What Is a Dicotyledonous Plant?
image by Photo by Tico Bassie (http://www.flickr.com/photos/tico_bassie/120810354/)
Several criteria are used to classify plants. Historically, flower morphology has been the primary determinant of classification, but biochemical and genetic data are increasingly important.
The two major plant phyla are the gymnosperms (conifers, cycads, Ginkgo) and angiosperms (flowering plants). The Angiosperms are further divided into two major classes---the Monocotyledonae (monocots) and the Dicotyledonae (dicots).
Definition of a Dicot
A dicot is so named, because it produces two special leaves---the cotyledons---upon germination. These embryonic leaves are "seed leaves" that quickly fall off or shrivel up, and they do not look like the later leaves that are typical of the plant.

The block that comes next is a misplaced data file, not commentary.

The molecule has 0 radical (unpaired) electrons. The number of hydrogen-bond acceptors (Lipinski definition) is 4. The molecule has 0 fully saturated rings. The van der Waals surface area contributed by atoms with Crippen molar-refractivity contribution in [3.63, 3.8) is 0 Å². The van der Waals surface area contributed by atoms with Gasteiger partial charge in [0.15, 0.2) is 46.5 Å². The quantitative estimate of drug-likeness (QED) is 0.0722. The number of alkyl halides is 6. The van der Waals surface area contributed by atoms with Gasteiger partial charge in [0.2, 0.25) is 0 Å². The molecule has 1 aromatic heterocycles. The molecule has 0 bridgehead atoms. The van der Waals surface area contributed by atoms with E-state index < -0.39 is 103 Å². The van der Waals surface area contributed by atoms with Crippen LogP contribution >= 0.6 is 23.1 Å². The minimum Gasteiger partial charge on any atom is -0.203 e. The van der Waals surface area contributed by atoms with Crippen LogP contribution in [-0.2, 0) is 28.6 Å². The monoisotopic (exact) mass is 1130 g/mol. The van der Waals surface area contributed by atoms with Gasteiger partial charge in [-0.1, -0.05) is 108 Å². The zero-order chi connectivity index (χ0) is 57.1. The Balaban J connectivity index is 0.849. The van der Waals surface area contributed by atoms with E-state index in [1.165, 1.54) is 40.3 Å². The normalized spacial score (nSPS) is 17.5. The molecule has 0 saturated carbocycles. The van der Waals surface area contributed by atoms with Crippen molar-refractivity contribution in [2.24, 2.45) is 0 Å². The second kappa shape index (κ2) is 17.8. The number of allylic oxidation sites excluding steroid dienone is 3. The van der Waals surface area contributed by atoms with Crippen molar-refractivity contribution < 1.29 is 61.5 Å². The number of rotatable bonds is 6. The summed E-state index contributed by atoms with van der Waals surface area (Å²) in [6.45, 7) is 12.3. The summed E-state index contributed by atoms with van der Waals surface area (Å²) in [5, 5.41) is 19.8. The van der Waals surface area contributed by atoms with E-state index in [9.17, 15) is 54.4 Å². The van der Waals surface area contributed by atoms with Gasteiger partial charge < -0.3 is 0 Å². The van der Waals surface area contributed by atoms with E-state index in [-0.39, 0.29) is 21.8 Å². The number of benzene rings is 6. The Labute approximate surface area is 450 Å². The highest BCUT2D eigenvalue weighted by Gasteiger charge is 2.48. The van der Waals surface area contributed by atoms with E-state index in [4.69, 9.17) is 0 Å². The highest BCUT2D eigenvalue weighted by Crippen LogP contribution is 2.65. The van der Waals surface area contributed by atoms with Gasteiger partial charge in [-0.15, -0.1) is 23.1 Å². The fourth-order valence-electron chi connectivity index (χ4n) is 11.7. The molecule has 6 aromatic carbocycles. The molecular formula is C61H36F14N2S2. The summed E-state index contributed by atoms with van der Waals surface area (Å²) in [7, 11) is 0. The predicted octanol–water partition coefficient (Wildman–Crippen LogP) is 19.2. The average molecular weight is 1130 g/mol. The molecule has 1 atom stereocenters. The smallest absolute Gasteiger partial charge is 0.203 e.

In dicots, the vascular bundles (xylem and phloem) are arranged in a ring close to the outside the stems. In monocot stems, the vascular bundles are arranged more randomly.
About this Author
Philip McIntosh has more than 30 years of experience as an equipment engineer, scientific investigator and educator. He has been writing for 16 years, and his work has appeared in scientific journals, popular science magazines, trade journals and on science and technology websites. McIntosh holds a B.S. in botany and chemistry, and an M.A. in biological science.